How do you know if you’re getting enough deep sleep and REM? Unlike when I began ordering sleep studies for my neurology patients in 2004, you don’t necessarily need to ask your doctor to order a sleep study. There are now a number of wearable devices that allow you to track your sleep duration and sleep quality, to find out for yourself.
What time should you sleep?
Timing matters too. A healthy sleeper typically falls asleep around 10pm and wakes up at 6am– you may go to sleep slightly earlier or later, but this is a good general time frame to represent what is optimal for most.
When your system is working optimally, you’ll feel sleepy in the later evening and easily fall asleep before midnight. You’ll wake up in the morning feeling ready to seize the day. This has to do with the circadian rhythm and our “body clock” that is connected to the day’s 24-hour cycle and the rise and fall of the sun.
Going to sleep late, particularly after midnight, can disrupt the body’s sleep-wake cycle, and prevent you from getting the optimal amount of deep and REM sleep.
Working a night shift can be even more disastrous for your health, as being awake during the nighttime sleeping hours, and trying to sleep during the day works against the body’s natural rhythm and biological processes.
Good Sleep Hygiene Is Not Enough
Many people will tell you that good sleep hygiene or healthy sleep habits such as optimizing your sleep schedule, creating a bedtime routine, and lots of physical activity during the day will all lead to better sleep.
There is a time and place for sleep hygiene. However, if it is not what your body needs most, these methods will not work for you, and may even make you feel like your poor sleep is “your own fault” and you must be doing something wrong. Sleep hygiene is like the icing on the cake of good sleep. It can help enhance a person’s ability to sleep, but only if their fundamental ability to sleep is normal. This ultimately comes down to having the optimal brain chemistry to support sleep.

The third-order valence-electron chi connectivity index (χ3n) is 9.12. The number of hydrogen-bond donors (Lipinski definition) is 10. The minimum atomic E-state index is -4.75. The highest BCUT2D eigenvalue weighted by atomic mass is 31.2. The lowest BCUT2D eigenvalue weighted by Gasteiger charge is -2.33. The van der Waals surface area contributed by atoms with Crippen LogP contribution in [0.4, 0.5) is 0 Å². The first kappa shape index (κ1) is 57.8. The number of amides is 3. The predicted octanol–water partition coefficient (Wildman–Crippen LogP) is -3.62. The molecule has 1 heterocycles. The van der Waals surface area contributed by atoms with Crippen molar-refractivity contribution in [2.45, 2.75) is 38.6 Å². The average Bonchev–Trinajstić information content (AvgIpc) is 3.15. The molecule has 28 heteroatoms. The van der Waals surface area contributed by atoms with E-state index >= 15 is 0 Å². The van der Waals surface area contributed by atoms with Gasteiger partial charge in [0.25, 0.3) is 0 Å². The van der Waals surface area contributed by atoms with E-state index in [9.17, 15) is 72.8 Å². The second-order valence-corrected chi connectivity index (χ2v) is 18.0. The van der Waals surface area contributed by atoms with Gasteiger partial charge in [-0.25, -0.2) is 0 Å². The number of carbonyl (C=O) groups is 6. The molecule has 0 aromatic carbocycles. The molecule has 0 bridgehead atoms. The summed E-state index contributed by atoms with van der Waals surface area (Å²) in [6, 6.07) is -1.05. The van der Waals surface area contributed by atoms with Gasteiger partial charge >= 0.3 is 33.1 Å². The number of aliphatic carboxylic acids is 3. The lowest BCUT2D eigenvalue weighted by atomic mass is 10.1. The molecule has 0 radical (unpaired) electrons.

Many common situations today contribute to suboptimal brain chemistry, such as lack of being outdoors, not being exposed to enough sunlight, having low vitamin D levels, and an unhealthy gut microbiome. When left unaddressed, these issues grow worse over time, and if you are experiencing them, sleep hygiene methods will not help you.
Luckily, with the right process, proper brain chemistry for sleep can be restored naturally.
What about sleep medicine?
Sleep medication should be thought of as a temporary fix, rather than a long-term one. If you are working on fixing your brain chemistry issue (often the root of your sleep and health issues) then temporary use of a sleep aid is okay; it is merely assisting the process until your sleep comes back fully “online.”
Whether prescription or over-the-counter aids, such as melatonin, gaba, or glycine, the sleep aid will only help you if it addresses your specific deficiency.
For example, if you don’t have a melatonin deficiency, taking supplemental melatonin won’t help; but if your body is not producing enough melatonin, taking this supplement may make it easier for you to fall asleep. Sleep is your #1 priority, which is why using sleep aids on a temporary basis is OK, but once your brain chemistry for sleep is fully restored, you will no longer need “sleeping pills” of any kind.
Healing Sleep Disorders and Chronic Pain
If you are experiencing a sleep disorder, chronic pain, or other conditions where sleep can be the ultimate solution, quality sleep can allow your body to heal naturally over time. Optimal sleep health helps create optimal physical and mental health.
There is nothing wrong with having good sleep habits or using temporary sleep medication, but the real key to better sleep is restoring your brain chemistry so you can sleep easily and deeply, the way your body always intended. This is possible through RightSleep® a customizable program, which uses over-the-counter vitamins to improve your sleep and heal your body. Learn more about RightSleep.